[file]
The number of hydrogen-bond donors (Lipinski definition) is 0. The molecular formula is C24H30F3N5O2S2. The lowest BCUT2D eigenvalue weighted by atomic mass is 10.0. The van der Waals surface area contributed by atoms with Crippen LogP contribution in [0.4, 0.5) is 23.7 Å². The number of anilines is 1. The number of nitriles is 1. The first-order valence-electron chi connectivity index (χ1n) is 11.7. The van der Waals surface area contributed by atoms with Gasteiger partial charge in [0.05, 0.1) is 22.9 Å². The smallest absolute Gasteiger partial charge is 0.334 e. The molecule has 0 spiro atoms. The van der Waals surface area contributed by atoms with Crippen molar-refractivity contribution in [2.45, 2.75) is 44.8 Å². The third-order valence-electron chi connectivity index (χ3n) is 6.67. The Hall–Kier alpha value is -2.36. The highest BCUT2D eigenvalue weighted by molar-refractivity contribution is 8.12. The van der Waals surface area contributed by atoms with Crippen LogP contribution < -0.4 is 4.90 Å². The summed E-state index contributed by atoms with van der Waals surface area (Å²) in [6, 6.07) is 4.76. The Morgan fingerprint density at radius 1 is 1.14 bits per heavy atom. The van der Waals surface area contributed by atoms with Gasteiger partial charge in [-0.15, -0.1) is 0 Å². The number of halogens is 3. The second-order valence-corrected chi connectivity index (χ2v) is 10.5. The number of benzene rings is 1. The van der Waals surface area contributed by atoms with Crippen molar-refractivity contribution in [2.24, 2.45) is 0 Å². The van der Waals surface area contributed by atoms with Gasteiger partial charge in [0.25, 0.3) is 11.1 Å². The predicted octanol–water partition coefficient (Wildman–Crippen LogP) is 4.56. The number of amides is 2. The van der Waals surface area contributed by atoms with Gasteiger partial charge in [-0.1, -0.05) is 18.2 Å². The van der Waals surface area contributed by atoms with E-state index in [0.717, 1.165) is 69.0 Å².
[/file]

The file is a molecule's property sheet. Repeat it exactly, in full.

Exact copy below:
The number of hydrogen-bond donors (Lipinski definition) is 0. The molecular formula is C24H30F3N5O2S2. The lowest BCUT2D eigenvalue weighted by atomic mass is 10.0. The van der Waals surface area contributed by atoms with Crippen LogP contribution in [0.4, 0.5) is 23.7 Å². The number of anilines is 1. The number of nitriles is 1. The first-order valence-electron chi connectivity index (χ1n) is 11.7. The van der Waals surface area contributed by atoms with Gasteiger partial charge in [0.05, 0.1) is 22.9 Å². The smallest absolute Gasteiger partial charge is 0.334 e. The molecule has 0 spiro atoms. The van der Waals surface area contributed by atoms with Crippen molar-refractivity contribution in [2.45, 2.75) is 44.8 Å². The third-order valence-electron chi connectivity index (χ3n) is 6.67. The Hall–Kier alpha value is -2.36. The highest BCUT2D eigenvalue weighted by molar-refractivity contribution is 8.12. The van der Waals surface area contributed by atoms with Crippen LogP contribution < -0.4 is 4.90 Å². The summed E-state index contributed by atoms with van der Waals surface area (Å²) in [6, 6.07) is 4.76. The Morgan fingerprint density at radius 1 is 1.14 bits per heavy atom. The van der Waals surface area contributed by atoms with Gasteiger partial charge in [-0.15, -0.1) is 0 Å². The number of halogens is 3. The second-order valence-corrected chi connectivity index (χ2v) is 10.5. The number of benzene rings is 1. The van der Waals surface area contributed by atoms with Crippen molar-refractivity contribution in [2.24, 2.45) is 0 Å². The van der Waals surface area contributed by atoms with Gasteiger partial charge in [0.25, 0.3) is 11.1 Å². The predicted octanol–water partition coefficient (Wildman–Crippen LogP) is 4.56. The number of amides is 2. The van der Waals surface area contributed by atoms with Gasteiger partial charge in [-0.1, -0.05) is 18.2 Å². The van der Waals surface area contributed by atoms with E-state index in [0.717, 1.165) is 69.0 Å².